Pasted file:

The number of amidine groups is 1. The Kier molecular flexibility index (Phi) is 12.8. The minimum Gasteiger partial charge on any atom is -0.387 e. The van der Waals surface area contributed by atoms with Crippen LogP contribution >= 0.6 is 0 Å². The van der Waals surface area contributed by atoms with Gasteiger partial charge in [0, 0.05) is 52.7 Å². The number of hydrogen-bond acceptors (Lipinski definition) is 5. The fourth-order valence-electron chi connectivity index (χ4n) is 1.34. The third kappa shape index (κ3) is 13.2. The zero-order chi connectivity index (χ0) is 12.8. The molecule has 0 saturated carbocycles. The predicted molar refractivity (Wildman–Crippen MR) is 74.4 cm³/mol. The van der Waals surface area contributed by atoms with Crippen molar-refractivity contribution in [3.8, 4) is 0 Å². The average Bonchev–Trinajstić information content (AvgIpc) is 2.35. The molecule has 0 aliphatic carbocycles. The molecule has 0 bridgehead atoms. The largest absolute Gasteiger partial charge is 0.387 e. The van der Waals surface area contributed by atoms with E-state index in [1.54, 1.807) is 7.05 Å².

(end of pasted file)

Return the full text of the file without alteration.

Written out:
The number of amidine groups is 1. The Kier molecular flexibility index (Phi) is 12.8. The minimum Gasteiger partial charge on any atom is -0.387 e. The van der Waals surface area contributed by atoms with Crippen LogP contribution >= 0.6 is 0 Å². The van der Waals surface area contributed by atoms with Gasteiger partial charge in [0, 0.05) is 52.7 Å². The number of hydrogen-bond acceptors (Lipinski definition) is 5. The fourth-order valence-electron chi connectivity index (χ4n) is 1.34. The third kappa shape index (κ3) is 13.2. The zero-order chi connectivity index (χ0) is 12.8. The molecule has 0 saturated carbocycles. The predicted molar refractivity (Wildman–Crippen MR) is 74.4 cm³/mol. The van der Waals surface area contributed by atoms with Crippen molar-refractivity contribution in [3.8, 4) is 0 Å². The average Bonchev–Trinajstić information content (AvgIpc) is 2.35. The molecule has 0 aliphatic carbocycles. The molecule has 0 bridgehead atoms. The largest absolute Gasteiger partial charge is 0.387 e. The van der Waals surface area contributed by atoms with E-state index in [1.54, 1.807) is 7.05 Å².